A note about yesterday's healthcare decision:
I know you're scared, you don't know what's happening, and for that I am deeply sorry. The fear of the unknown can be painful and cause strong emotions. Here is a short bulleted list of basics you need to know, and do, as a provider or a patient:
1. Understand that the Affordable Care Act isn't changing, yet.
Yesterday's vote opened your US government up to having more conversations about the future of your healthcare. Nothing was repealed, nothing was changed. No single strong voice can affect your future, regardless of the social media flurry he creates for his cause.
2. The state level is where we are suffering.
Those of you in states with elected officials who are liberal, and/or in support of the ACA have not felt the pains of your friends in the red states. You should know that at the state level, conservative officials are actively taking measures to affect their citizens.
For example, in Texas, regulations were passed that demanded Planned Parenthood hallway widths meet the specs of a surgical center. This was a silent little regulation passage that lead to all but 2 Planned Parenthoods in the state completely shutting down. Other states have taken notice and tried to enact similar measures. Some have blocked these regulations, but keep an eye out because this can happen at any state or local level.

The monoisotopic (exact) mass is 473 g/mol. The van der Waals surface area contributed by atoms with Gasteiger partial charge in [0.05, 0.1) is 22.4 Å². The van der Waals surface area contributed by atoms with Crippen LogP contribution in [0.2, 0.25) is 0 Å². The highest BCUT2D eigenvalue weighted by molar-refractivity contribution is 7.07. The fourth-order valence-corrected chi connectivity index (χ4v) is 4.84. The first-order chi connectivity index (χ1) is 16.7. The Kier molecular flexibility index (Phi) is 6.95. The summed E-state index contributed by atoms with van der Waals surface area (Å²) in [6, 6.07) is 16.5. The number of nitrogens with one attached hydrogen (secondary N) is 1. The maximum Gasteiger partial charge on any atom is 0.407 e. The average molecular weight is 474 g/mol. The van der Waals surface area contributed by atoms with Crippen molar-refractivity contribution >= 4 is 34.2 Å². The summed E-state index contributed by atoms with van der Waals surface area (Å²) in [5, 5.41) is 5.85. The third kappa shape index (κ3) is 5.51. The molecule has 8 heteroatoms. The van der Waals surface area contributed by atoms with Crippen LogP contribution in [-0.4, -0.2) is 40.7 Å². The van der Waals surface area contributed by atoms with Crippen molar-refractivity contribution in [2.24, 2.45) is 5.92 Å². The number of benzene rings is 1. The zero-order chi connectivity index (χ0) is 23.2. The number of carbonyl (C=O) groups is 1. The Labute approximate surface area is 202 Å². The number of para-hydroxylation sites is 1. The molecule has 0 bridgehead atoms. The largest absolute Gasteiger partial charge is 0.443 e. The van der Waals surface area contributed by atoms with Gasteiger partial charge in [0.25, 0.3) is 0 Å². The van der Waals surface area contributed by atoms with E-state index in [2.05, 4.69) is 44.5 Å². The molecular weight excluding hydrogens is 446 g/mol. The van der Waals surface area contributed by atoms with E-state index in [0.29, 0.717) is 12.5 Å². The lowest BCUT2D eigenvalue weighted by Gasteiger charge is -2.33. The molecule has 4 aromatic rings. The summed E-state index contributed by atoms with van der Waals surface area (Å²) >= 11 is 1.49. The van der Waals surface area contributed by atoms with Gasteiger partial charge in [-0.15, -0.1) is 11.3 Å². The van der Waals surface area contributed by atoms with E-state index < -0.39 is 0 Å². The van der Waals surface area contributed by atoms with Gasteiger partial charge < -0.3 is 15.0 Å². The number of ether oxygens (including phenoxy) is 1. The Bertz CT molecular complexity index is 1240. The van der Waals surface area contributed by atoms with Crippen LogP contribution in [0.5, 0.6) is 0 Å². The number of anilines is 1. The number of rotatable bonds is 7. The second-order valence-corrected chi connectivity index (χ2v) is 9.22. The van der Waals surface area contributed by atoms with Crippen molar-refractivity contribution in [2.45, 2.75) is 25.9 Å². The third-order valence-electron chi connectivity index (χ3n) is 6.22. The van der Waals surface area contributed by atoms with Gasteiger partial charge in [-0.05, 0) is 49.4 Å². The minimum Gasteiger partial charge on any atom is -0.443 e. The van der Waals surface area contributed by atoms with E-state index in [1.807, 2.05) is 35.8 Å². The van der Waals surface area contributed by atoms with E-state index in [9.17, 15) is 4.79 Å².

Pay attention to your local politics. They might not be blasting at you on TV, but they are important.
3. Do your research now. Change is ok if you are prepared.
When the Affordable Care Act was first passed, I remember guiding hospitals through the exact same process: they were scared, they didn't know what was happening, and it was creating pain and strong negative emotions.
Just by breaking everything down, we could find clear paths to handling change.
Change is scary, and it is inevitable. Get on the front end of it.
Your friends and colleagues are, unfortunately, getting dumber and dumber.
They believe the internet at face value. They rely on social media, headlines, and tag lines.
Don't let a few voices dictate your opinion. I believe that you are smarter than that and willing to put in the work to becoming the type of informed person who can understand and protect yourself against the stupidity of the masses.
Read. Really read. Not headlines or news, source materials. Form a generalized understanding. Generate a good wealth of knowledge. Not all at once, but chip away at it daily.
Over time, it will get less scary. And if necessary, you will become the strong voice to your friends that helps them understand the difference between what your country's media wants you to know, and the truth.
To help you along your journey, here are a few of my favorite sources
Drudge Report is the most famous news aggregator out there, and can make reading everything on any one topic more user friendly.
Follow trustworthy journalists. I love Liz Plank, Drew Altman and Melissa Block.